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Around the world, patients, caregivers and healthcare providers are making drastic changes to protect themselves and prevent the spread of COVID-19. This includes being careful of when and how often to visit the doctor.

Female nurse speaking with patient and caregiver, all wearing face masks
Stock photo. Posed by model.


The global eye care community has been hard at work to ensure that patients and their caregivers can safely return to ophthalmologists’ offices. If you are living with wet macular degeneration, regular treatment provided in-office decreases the risk of vision loss. It’s important to return for an appointment as soon as you feel comfortable and are able to follow local government and healthcare guidance. As you consider returning to your doctor’s office, here are some questions you can ask.

Is it required that everyone wear masks?

Masks are key in reducing COVID-19 transmission. Those wearing masks who do not have COVID-19 are better protected from getting infected, and those who have the virus are less likely to transmit it.1 Ask your doctor’s office if masks are required to be worn at all times, aside from when a patient may be required to remove the mask for an examination or treatment.

Is social distance prioritized in the office?

Many doctors’ offices have reduced waiting area seating, adjusted appointment schedules and added plexiglass barriers to ensure patients and eye care team members maintain social distance of at least one meter.2 Before visiting your doctor, ask how they have adjusted scheduling, physical seating and spacing to prioritize the protection of all who enter the office.

How have your cleaning and disinfection practices changed?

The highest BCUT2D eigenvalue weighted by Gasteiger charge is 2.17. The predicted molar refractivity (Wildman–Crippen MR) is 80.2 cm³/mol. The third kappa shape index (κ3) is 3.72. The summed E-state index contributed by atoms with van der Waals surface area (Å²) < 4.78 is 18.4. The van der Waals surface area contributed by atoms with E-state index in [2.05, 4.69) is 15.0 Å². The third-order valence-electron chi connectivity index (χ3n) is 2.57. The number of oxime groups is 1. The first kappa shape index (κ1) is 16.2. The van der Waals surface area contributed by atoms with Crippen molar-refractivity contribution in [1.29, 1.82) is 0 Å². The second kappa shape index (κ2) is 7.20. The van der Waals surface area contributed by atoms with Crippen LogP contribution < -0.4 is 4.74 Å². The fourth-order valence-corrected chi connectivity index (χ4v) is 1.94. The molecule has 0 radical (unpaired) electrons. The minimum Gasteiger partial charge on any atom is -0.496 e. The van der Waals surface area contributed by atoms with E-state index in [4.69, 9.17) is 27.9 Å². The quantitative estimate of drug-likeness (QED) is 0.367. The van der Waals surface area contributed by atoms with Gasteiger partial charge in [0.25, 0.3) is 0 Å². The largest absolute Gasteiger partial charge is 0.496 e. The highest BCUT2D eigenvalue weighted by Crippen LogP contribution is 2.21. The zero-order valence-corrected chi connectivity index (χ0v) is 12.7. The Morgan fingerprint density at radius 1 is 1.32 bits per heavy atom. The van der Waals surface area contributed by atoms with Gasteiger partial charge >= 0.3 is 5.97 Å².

While hygiene and cleanliness are always important, they are crucial in preventing the spread of COVID-19. Contact your physicians’ office before an appointment if you want to confirm how often spaces and equipment are being cleaned.

Are all entering the office required to undergo temperature checks?

While thermal scanners cannot detect COVID-19, they can detect if someone has a fever, which may indicate virus infection.3 Ask your doctor’s office if temperature checks are required before individuals enter the facility to ensure the safety of those inside.

Can my caregiver come into the office with me?

To promote social distancing and limit the number of people in their offices, doctors may have new rules to restrict the number of people attending each appointment. Ask your doctor if someone can accompany you and if there are any restrictions on how they can provide in-office support. This way you can make a plan in advance that meets your needs.

How can I prepare for appointments to minimize time physically spent in the doctor’s office?

To minimize time spent in the enclosed space, ask your doctor how you can better prepare for appointments. Perhaps certain information can be provided by phone or online ahead of time, such as vision status or symptoms. This way, your time in the doctor’s office can be spent checking your vision and preparing for and receiving treatment.

As the global COVID-19 situation constantly evolves, so too does advice around preventing spread of the virus. Before visiting your ophthalmologist’s office, be sure to check the latest local guidance and call their office with any questions or concerns.

 

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References:

  1. World Health Organization. Coronavirus disease (COVID-19): Masks. Available at https://www.who.int/emergencies/diseases/novel-coronavirus-2019/question-and-answers-hub/q-a-detail/q-a-on-covid-19-and-masks. Accessed October 2020.
  2. World Health Organization. Coronavirus disease (COVID-19) advice for the public. Available at https://www.who.int/emergencies/diseases/novel-coronavirus-2019/advice-for-public. Accessed October 2020.
  3. World Health Organization. Coronavirus disease (COVID-19) advice for the public: Mythbusters. 2020. Available at https://www.who.int/emergencies/diseases/novel-coronavirus-2019/advice-for-public/myth-busters. Accessed October 2020.